“The nice thing about Europe is the visibility is much longer than in the States,” Chirico said. “In the United States, when you get an order from a department store, it’s worth about as much as the paper it’s written on, you know because if the business softens, the economics here are such that I’m guaranteeing the gross margin to department store.…In Europe, it’s much more gentlemanly. It’s much more of what the United States used to be 25 years ago. An order is an order, the retailer stands behind it.”
Even so, VF’s ceo Eric Wiseman said European retailers are waiting longer to place orders.
“Customers in Europe are committing much, much later,” he said. “Retailers are committing at the last possible date we’ve given them that we can make the product. They want to know as much as they possibly can about their inventory and the most recent trend before they commit.”
After expanding at a 16 percent clip in Europe last year, Wiseman said the region posted 13 percent growth in the first quarter and is expected to post “low-double-digit growth” going forward.
VF, like its global competitors, also faces headwinds in North America and Asia. “Our growth rates have slowed as a result of the economic conditions,” Wiseman said. “We’re not immune to this stuff, but we have so much momentum coming in. For us we’re still able to deliver solid growth.”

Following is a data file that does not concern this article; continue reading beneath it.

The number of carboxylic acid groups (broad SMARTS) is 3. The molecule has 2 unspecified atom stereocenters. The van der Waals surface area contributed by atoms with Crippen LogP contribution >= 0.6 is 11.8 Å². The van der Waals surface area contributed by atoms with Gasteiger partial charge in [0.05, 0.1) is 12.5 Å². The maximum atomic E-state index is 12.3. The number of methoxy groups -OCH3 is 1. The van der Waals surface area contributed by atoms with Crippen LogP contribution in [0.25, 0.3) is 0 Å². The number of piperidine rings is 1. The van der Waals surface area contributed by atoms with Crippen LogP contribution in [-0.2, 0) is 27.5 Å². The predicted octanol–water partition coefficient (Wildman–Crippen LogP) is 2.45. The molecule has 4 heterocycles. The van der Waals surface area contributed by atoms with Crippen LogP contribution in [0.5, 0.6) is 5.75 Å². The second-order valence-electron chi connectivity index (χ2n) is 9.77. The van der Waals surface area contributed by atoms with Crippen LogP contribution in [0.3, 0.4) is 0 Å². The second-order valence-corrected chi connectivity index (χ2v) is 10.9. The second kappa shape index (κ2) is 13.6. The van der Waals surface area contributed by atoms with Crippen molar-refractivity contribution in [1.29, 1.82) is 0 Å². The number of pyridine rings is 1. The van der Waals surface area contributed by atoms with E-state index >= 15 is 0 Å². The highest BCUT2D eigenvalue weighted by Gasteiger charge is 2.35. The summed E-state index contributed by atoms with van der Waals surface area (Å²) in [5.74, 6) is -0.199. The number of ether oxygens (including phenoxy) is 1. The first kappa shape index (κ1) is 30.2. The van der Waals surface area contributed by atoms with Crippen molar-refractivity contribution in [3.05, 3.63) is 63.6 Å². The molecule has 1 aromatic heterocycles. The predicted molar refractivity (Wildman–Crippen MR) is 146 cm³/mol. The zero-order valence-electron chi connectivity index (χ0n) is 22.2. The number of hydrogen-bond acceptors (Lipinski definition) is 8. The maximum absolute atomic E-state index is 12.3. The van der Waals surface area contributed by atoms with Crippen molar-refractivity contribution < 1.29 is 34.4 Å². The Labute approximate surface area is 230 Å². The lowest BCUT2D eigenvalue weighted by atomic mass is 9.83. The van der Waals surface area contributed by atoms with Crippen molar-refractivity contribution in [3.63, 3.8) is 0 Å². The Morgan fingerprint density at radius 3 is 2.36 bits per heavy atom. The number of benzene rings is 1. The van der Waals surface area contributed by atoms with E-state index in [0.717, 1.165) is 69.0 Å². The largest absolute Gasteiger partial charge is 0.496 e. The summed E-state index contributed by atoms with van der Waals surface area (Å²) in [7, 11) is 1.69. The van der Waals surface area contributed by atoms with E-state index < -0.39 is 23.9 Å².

Southern Europe was singled out as particularly weak, which should come as no surprise given acute fiscal troubles in Greece and Spain and, to a lesser extent, Italy.
“Europe has been a struggle for us,” said Martha Olson, group president of intimate apparel and swimwear at Warnaco. “It’s probably been a little bit more of a struggle because of our concentration in Southern Europe. So Southern Europe still remains challenging, Northern Europe has been very encouraging for us. What we saw in May is that Europe itself was actually quite stabilizing, saw some pluses there that, hopefully, are a trend.”